Written Assignment
Total maximum marks: 100, weighted to 30% of the final mark for the course
Due Date: Friday of Week 9, 11.55 pm (through Moodle)
Length: 2500 words
BULAW5915 Corporate Law Assignment-Federation Business School Australia.

BULAW 5915 Corporate Law Assignment

Background:
In December 2017, after years of opposition, dismissal and resistance by the Federal Coalition Government and the Australian financial sector, a Royal Commission into Misconduct in the Banking, Superannuation and Financial Services Industry was finally appointed under Commissioner Kenneth Hayes. The Commission examined the behaviour of the big banks (ANZ, NAB, CBA and West pac) as well as a range of other organisations
involved in the sector (AMP and OOOF being two). The Commission spent a significant proportion of 2018 hearing testimony from a range of witnesses, including those from the financial sector (the banks and financial providers), business lobby groups (Australian
Bankers Association), consumer and support organisations, law enforcement agencies (ASIC and APRA) and affected consumers. The media reported some extraordinary admissions and findings. In the end, however, many commentators expressed disappointment with the final report of the Commission, seeing it as a “damp squib”. The market also apparently perceived the report as weak compared to what was anticipated, with bank stocks rebounding in price and demand for the trading days after the release date of the report.

BULAW5915 Corporate Law Assignment-Federation Business School Australia.

BULAW 5915 Corporate Law Assignment

The major findings of the Commission were as follows – some resulted in promises by the Common wealth Government to act on the findings and recommendations:

  • That ASIC and APRA consider criminal charges against organisations linked to the “fees for no service” practice (but no organisations were named)
  • That ASIC oversee the superannuation sector
  • That APRA and ASIC be empowered to impose civil penalties for breach of superannuation regulation (along with other modifications)
  • That a national farm debt mediation scheme be established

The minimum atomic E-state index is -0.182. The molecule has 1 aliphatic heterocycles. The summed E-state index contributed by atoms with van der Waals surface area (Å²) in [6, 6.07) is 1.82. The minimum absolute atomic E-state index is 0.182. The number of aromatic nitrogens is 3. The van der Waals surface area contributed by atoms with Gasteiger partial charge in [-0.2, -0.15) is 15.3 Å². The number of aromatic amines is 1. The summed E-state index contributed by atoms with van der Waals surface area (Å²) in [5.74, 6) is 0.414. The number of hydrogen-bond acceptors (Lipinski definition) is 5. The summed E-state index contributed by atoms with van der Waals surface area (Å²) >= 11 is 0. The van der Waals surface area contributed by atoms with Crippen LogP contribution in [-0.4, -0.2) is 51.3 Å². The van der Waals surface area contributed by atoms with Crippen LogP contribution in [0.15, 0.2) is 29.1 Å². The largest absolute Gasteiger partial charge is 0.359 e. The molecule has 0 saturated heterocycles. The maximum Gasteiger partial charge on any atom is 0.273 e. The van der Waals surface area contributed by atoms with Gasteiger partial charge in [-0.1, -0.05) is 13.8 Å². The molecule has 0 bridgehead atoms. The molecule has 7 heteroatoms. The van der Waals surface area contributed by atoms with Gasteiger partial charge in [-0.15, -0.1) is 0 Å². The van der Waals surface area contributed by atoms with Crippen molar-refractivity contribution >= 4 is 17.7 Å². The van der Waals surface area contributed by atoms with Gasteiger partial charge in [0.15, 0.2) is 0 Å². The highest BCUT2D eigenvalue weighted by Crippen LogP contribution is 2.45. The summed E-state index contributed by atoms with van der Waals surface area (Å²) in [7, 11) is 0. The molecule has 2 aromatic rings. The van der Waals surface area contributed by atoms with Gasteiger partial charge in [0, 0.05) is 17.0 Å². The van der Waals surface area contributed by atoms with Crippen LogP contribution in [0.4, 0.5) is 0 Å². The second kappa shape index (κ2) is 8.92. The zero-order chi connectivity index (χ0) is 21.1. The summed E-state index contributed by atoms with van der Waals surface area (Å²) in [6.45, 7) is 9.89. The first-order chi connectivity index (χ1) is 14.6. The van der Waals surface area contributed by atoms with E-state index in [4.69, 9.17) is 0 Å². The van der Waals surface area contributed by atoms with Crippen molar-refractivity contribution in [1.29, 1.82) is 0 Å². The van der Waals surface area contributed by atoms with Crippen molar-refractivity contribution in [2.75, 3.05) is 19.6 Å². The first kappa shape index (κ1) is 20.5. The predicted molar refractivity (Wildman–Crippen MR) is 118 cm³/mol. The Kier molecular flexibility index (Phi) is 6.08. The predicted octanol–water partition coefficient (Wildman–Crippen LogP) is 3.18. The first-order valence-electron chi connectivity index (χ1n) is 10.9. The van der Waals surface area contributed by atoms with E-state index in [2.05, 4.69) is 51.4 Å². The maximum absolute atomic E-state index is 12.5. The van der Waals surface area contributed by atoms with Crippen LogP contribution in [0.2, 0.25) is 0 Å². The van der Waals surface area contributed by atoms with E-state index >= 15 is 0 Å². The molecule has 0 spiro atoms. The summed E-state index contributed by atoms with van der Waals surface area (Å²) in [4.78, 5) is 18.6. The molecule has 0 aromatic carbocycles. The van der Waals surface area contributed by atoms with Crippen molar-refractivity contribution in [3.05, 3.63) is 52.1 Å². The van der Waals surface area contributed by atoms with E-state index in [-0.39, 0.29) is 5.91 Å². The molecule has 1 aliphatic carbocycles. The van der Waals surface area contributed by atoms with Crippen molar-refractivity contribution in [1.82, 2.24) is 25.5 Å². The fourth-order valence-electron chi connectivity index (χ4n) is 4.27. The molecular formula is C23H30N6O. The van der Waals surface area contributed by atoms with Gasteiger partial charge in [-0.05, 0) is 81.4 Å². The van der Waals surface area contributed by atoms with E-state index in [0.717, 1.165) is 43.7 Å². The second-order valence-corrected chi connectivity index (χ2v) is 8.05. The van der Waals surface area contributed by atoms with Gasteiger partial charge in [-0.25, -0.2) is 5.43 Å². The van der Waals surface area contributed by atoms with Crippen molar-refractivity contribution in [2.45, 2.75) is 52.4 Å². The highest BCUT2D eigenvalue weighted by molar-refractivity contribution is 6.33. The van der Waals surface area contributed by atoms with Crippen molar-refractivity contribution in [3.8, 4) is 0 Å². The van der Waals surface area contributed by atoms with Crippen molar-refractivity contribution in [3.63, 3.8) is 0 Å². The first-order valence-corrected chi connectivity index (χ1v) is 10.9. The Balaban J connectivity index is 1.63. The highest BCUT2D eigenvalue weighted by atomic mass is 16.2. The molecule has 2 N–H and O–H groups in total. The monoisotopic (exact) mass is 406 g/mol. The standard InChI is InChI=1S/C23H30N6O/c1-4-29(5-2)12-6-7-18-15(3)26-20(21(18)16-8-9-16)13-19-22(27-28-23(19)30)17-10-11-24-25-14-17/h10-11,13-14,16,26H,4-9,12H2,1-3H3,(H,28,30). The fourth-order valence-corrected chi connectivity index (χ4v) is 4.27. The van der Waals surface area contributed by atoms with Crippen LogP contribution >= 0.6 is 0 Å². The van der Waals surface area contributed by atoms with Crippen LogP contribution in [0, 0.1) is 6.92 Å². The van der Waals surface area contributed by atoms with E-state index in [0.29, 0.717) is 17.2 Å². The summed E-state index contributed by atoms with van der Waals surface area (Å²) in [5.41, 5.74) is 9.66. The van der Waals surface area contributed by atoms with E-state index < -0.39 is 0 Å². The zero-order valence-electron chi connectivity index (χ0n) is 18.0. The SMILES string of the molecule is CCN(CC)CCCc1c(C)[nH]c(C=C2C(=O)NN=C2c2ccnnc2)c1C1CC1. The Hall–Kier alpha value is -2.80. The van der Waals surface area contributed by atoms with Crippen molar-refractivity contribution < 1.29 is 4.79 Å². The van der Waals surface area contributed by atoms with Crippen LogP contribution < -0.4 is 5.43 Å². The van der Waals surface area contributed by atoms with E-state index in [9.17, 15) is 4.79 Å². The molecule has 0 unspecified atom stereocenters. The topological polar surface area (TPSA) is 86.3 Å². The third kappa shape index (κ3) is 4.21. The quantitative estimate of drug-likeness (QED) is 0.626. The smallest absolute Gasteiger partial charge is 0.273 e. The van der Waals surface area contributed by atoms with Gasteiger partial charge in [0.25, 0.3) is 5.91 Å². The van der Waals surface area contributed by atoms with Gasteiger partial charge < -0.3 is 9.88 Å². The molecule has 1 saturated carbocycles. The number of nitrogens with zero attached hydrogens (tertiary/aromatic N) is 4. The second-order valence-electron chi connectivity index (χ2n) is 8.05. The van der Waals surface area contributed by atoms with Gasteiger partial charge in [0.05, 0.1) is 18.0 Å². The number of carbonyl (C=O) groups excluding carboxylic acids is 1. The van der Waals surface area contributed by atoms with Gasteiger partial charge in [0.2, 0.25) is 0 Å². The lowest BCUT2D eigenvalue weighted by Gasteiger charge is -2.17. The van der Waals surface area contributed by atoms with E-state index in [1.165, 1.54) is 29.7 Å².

• That a last resort compensation scheme for consumers and small business be established
  • That APRA and ASIC enforce via penalty regimes and legal action rather than issue of infringement notices
  • That ASIC and APRA be scrutinised by a regulator-oversight body
  • That mortgage brokers be paid a fee/levy by customer, not financiers
  • That car dealers be limited in “add-on”: financial packages they could sell

Questions: Note: these questions are not the same size. Your discussion should focus mainly on questions 4-6. However questions 1-3 are important because they provide background and context to the other three. The approximate allocation of marks (out of 100) will be as follows.

BULAW5915 Corporate Law Assignment-Federation Business School Australia.

BULAW 5915 Corporate Law Assignment

1.Why was there pressure exerted on the Federal Government to have a Royal Commission?


2.What arguments did the Government and Financial Services Sector use to reject the call for a Royal Commission?


3.Using one bank or other provider as an example (so you can use either IOOF, NAB or any other provider testifying before the Commission), what governance issues did the Commission investigations and hearings identify for that provider?

4.From a governance perspective, how has that provider responded to the Commission findings (not just in words)?

5.From an enforcement perspective, what has ASIC and APRA done to address the criticisms raised in the report?

6. What (if any) implications do those specific findings have for corporate governance more generally in Australia? (When answering this question, consider the Principles of Corporate Governance on the ASX website)

BULAW5915 Corporate Law Assignment-Federation Business School Australia.

BULAW 5915 Corporate Law Assignment

Strongly recommended: if you can access a copy, either online or hard copy, read “Banking Bad” by Adele Ferguson, ABC Books. It is a very readable account of the culture of greed deeply embedded in these financial institutions and of the “high” points of the Inquiry. There is also a recording (available through the University library, see citation below) of the Four Corners report on the ABC – broadcast three years prior to the Commission, and also entitled Banking Bad.

O’Brien, Kerry, Ferguson, Adele, Bishop, Mark, Blanch, Merv, Blanch, Robyn, Braund, Jan, Swan, Merilyn. (2014). Four Corners: Banking Bad (Four Corners). Inform it, Melbourne (Vic.).

BULAW5915 Corporate Law Assignment-Federation Business School Australia.